Harry and Cathi Poole appear in my sidebar as contributors to this blog. Sadly Harry is no longer with us but his fine photography lives on and so does his contribution. I still remember how he chased me from pillar to post to get my blog right. He even had the temerity to disagree with my horticultural opinions! I hadn’t taken a photograph for forty years and he was particularly scathing over my pictorial efforts but he taught me a lot. He really cared.
It was Harry who rescued the sparrow hawk trapped in my garage and bravely held the defiant disdainful creature for the camera whilst Brenda and I snapped away. We were very lucky with that one. Cathi still bursts out laughing when she looks from her bedroom and sees me holding a camera!
The animals were a big part of Harry and Cathi’s life and it was a huge occasion when Harry hatched two eggs. Like all of their other animals the proud rhea parents had been rescued from an uncaring owner and had previously lived in a brown parched tiny field. Not only were the new babies born to a large green generous pasture they were actually raised in Harry and Cathi’s large garden. As they grew older I jested with Harry as he hosed copious white slime off his lawn. Cathi works in town and the burdens of parenthood fell to Harry.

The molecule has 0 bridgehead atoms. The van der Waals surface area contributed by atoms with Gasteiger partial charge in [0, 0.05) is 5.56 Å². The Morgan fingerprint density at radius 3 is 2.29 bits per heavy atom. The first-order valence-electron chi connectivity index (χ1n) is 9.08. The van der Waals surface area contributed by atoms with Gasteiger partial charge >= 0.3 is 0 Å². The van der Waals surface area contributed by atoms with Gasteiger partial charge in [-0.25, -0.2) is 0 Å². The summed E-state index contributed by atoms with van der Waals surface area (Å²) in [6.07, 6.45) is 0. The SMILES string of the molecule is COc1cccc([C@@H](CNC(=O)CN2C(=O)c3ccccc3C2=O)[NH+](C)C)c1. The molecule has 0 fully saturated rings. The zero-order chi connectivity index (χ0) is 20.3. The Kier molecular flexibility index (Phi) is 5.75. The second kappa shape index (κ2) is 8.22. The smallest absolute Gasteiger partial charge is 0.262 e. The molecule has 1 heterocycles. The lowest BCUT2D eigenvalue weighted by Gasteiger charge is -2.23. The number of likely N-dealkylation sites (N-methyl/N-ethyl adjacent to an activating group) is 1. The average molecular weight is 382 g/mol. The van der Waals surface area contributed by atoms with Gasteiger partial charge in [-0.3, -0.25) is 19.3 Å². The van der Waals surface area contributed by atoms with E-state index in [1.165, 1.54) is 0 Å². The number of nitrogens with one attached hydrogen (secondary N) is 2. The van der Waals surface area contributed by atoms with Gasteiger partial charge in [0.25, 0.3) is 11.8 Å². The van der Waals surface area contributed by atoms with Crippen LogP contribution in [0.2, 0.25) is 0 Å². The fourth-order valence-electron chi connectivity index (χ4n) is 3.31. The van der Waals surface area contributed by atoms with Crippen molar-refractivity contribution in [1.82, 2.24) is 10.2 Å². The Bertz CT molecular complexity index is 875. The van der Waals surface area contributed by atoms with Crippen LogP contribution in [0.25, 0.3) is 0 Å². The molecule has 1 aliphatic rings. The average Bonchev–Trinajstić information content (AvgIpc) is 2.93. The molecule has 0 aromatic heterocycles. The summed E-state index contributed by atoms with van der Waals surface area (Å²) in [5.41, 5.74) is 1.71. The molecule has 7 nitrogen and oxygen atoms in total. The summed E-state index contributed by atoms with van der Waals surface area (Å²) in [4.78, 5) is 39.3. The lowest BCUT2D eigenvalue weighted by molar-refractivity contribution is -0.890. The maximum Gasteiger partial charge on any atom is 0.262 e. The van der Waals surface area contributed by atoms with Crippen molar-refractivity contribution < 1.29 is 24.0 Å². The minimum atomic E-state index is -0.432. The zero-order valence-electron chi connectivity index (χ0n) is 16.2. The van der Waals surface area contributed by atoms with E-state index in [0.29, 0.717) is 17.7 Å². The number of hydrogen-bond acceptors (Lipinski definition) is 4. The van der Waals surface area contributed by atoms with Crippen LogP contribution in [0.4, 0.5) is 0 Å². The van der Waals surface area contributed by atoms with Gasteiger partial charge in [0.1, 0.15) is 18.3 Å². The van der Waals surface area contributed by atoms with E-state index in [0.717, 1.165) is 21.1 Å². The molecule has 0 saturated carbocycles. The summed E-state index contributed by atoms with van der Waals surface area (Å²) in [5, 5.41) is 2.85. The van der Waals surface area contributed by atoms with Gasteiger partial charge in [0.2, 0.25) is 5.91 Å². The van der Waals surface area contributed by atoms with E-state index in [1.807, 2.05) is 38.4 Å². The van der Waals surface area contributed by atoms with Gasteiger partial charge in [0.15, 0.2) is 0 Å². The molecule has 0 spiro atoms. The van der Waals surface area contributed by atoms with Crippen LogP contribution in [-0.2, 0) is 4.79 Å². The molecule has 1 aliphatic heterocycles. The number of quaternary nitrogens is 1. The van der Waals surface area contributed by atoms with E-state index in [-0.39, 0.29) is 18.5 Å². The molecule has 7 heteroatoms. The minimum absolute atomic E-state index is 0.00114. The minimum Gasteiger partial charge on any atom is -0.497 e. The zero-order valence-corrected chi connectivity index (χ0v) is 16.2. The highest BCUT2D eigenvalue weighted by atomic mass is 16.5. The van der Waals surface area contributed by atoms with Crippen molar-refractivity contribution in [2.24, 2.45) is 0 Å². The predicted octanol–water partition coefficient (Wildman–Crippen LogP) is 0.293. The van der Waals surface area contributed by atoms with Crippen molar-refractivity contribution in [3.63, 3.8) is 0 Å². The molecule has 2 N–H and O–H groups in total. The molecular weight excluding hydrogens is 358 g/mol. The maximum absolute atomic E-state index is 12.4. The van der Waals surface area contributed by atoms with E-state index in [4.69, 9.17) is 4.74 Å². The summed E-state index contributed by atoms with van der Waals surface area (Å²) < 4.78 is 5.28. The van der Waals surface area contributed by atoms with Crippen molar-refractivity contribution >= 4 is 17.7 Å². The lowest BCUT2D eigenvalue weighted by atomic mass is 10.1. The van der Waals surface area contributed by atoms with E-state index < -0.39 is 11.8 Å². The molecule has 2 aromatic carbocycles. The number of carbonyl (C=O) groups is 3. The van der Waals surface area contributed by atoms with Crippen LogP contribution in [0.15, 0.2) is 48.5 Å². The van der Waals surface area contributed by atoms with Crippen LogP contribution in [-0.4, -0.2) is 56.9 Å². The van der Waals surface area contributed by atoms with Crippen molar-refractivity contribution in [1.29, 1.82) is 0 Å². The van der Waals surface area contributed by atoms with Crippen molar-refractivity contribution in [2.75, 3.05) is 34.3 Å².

Male rheas normally incubate the eggs. On this occasion most of the raising fell to Harry. He was very busy that summer. Initially he would stroll around with the chicks in his breast pocket. He looked like an elevated kangaroo. It was a change from seeing him with a hen on his head! The tiny birds were soon the size of the chickens. It was at least six months before they returned to join their natural parents in the field.
|I think I am a pelican|
|Contemplating my tail|
|Great hat mum|
|A little hung-over|
|We are an item|
|Letting life pass by|
|It's my little sister|
|Place in the sun|
|Give me a cuddle|
|I'm in charge now|
Rhea window, my previous rhea posts
Needless to say these are Harry and Cathi’ pictures